Distribution of An. coluzzii and An. gambiae s.s. has been found to be dependent on ecological and geographical factors [38, 39]. Reduction in mean annual rainfall for the study area between 2009 and 2014 (from 149.6 mm in 2009 to 79.9 mm by 2014) could partly explain the general increase in An. coluzzii across all sites in 2014 compared to previous years. It is possible that temporary rainfall dependent larval habitats that could support breeding of An. gambiae s.s. [39] might have also declined over the period with the reduction in amount of rainfall (Table 5), thus restricting potential breeding sites to permanent irrigation fields that have been documented [38] to support breeding of An. coluzzii.

As a result of local factors such as irrigation, the EIR rates and entomological indices of transmission in TKD did not drop as low as observed in SND. The continuous use of pyrethroids for IRS in TKD in 2012 might have contributed to development of resistance to pyrethroids in 2012. By the end of 2012 An. gambiae s.l. had become highly resistant to alphacypermethrin. The 24 h mortality rates in WHO susceptibility tests conducted in 2012 was 76% compared to 97% recorded in 2011 [unpublished observations]. This in-part explains the increased malaria transmission intensity observed in TKD in 2012, bringing to the fore the important role that insecticide choice plays in the effectiveness of an IRS programme within the context of an insecticide resistance management strategy. Two years after the withdrawal of IRS malaria transmission intensity increased by about threefold in TKD, in spite of the high ITN coverage maintained in Northern Region by the door-to-door campaign in 2012 and the school-based campaigns in 2013 and 2014. This suggests that in the event that a decision is taken to discontinue IRS in a similar high burden savannah area, additional efforts such as intensive quality social and behaviour change communication (SBCC) to promote proper use of ITNs amongst all age groups and encourage correct malaria prevention and treatment behaviours at the household level may be warranted. Data from TML (unsprayed district) suggests strongly that IRS in the neighbouring district led to the reductions in transmission in the neighbouring district. The yearly fluctuations and relative reductions in transmission intensity in TML shows that factors other than IRS operational quality and pesticide choice, such as rainfall and ITN usage are going to affect transmission indices.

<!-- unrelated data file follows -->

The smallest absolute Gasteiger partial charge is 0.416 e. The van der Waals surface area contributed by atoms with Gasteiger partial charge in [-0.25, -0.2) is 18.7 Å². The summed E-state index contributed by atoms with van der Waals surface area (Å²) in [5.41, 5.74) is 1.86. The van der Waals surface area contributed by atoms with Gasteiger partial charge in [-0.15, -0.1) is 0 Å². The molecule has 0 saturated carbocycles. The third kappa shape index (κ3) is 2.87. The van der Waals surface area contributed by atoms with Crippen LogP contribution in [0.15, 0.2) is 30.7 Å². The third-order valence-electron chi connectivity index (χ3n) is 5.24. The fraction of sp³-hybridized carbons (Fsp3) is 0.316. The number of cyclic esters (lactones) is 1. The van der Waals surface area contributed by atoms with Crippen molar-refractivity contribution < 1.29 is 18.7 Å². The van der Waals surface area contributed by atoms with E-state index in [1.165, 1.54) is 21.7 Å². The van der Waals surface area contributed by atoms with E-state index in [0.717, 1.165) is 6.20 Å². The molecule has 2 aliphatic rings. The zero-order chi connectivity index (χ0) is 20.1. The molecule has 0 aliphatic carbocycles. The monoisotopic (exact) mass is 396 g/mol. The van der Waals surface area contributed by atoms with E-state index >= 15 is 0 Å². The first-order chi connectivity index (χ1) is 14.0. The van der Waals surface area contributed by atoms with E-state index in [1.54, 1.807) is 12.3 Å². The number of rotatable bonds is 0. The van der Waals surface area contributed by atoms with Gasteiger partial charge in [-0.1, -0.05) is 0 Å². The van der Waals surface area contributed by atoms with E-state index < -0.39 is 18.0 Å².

Central to the formulation of malaria control strategies is a more critical understanding of the relationship between malaria risk factors, EIRs and disease outcomes. Therefore collection and analysis of routine health information system data on how the reductions in the entomological indicators of malaria transmission translate to reduction in disease burden in the area would be important.

Conclusions

The reduction in malaria transmission in the study districts demonstrates the effectiveness of IRS programmes and the potential benefits of their expansion. However, insecticide resistance and its resulting cost implications will determine impact and feasibility of IRS implementation.